Verizon Wireless will likely do away with its unlimited data plan and switch to tiered pricing sometime this summer, Fran Shammo, president and chief executive officer of Verizon Telecom and Business, said Tuesday.
Verizon announced in January that it would ditch its 150MB $15 monthly plan and require new smartphone users to subscribe to its $30 unlimited plan. That move, announced several days before Verizon unveiled its version of the iPhone, was intended to attract new customers to Verizon and the iPhone, Shammo said.
Verizon opted for the $30 plan because "we didn't really want to put up a barrier to anybody who wanted to come over and experience the Verizon Wireless network," Shammo said at the Morgan Stanley Technology, Media & Telecom Conference in San Francisco. "So we felt that it was important to go out at the $30."
Everybody knew, however, that that was not a long-term strategy, Shammo said. "We're going to move to a tiered pricing," which will probably happen "in the mid-summer timeframe."
It's been a year since Apple took the wraps off its first tablet. In those past 12 months, the iPad hasn't had too much serious competition, and has easily dominated the tablet market. But with the recent introduction of Google's tablet-specific Honeycomb Android OS on devices like the Motorola Xoom, the tablet space is finally starting to get interesting.
And while other companies like HP, Motorola, and RIM are releasing first-generation tablets, Apple is set to unveil its second-gen iPad tomorrow. The invites have been sent, and the blogosphere is bursting with all sorts of ideas about what the 'iPad 2' might look like. But as anyone who follows Apple knows, nothing is certain until it's unveiled on stage in San Francisco. Here are 11 ways Apple could knock it out of the park with its next iPad:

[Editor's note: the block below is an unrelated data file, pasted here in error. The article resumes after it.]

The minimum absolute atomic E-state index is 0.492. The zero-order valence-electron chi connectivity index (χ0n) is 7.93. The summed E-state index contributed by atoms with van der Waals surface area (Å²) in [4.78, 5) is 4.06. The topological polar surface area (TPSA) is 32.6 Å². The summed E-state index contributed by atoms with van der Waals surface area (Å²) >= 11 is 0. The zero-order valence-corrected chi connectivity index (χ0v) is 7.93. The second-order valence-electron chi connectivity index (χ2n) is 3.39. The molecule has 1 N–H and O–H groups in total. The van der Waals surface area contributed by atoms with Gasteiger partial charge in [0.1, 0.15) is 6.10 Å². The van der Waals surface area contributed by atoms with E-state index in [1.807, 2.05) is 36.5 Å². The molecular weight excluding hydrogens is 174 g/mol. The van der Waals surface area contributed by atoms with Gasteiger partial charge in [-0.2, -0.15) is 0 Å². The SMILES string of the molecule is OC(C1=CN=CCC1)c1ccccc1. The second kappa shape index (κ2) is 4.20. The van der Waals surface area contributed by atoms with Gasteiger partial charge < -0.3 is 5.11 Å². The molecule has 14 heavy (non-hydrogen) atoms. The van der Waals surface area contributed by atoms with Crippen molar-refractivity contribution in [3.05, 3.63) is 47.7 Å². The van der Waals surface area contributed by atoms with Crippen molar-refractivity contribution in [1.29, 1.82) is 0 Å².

Add a Verizon 3G iPad
The fact that Verizon started selling the Wi-Fi-Only iPad with a Mi-Fi bundle back in October, and since the iPhone 4 landed at Verizon last month, we can't see a reason why the next iPad wouldn't be available on both AT&T and Verizon. There could be an existing exclusivity agreement where AT&T would get the iPad 2 first, and then Verizon would follow sometime later, but my fingers are crossed that this won't happen.
Even Better, Make it a 4G Verizon iPad
Verizon's 4G network has been up and running since December, and the first LTE phones are expected any day now. Also, if you buy a Motorola Xoom, it comes with the promise of a free future 4G upgrade. Why not the iPad 2? Hopefully, the accompanying data plan wouldn't be prohibitively expensive.
We've got the Verizon Wireless 4G Motorola Xoom, and in this episode we give you a nice, thorough walkthrough of the device. We show you the hardware, alongside a look at Android 3.0 Honeycomb. Get a look at the music player, YouTube for Android tablets, the front and rear cameras, multitasking, widgets, the built-in Google Books reader, and much more in our Xoom review. In case you missed it, we also have a video of our Motorola Xoom unboxing.
We've got our hands on the Verizon Wireless version of the Motorola Xoom tablet. This Android 3.0 Honeycomb device supports Verizon's 3G and 4G LTE networks. In this video, we open up the Xoom and give you a look at the tablet hardware and accessories. Then, we powering it on to give you a look at the Xoom setup process. After entering in the Google credentials, we are up and running for a quick tour of the Honeycomb interface. This is just the unboxing, though, so stay tuned for a more thorough walkthrough of the device in the next episode of Bleeding Edge TV.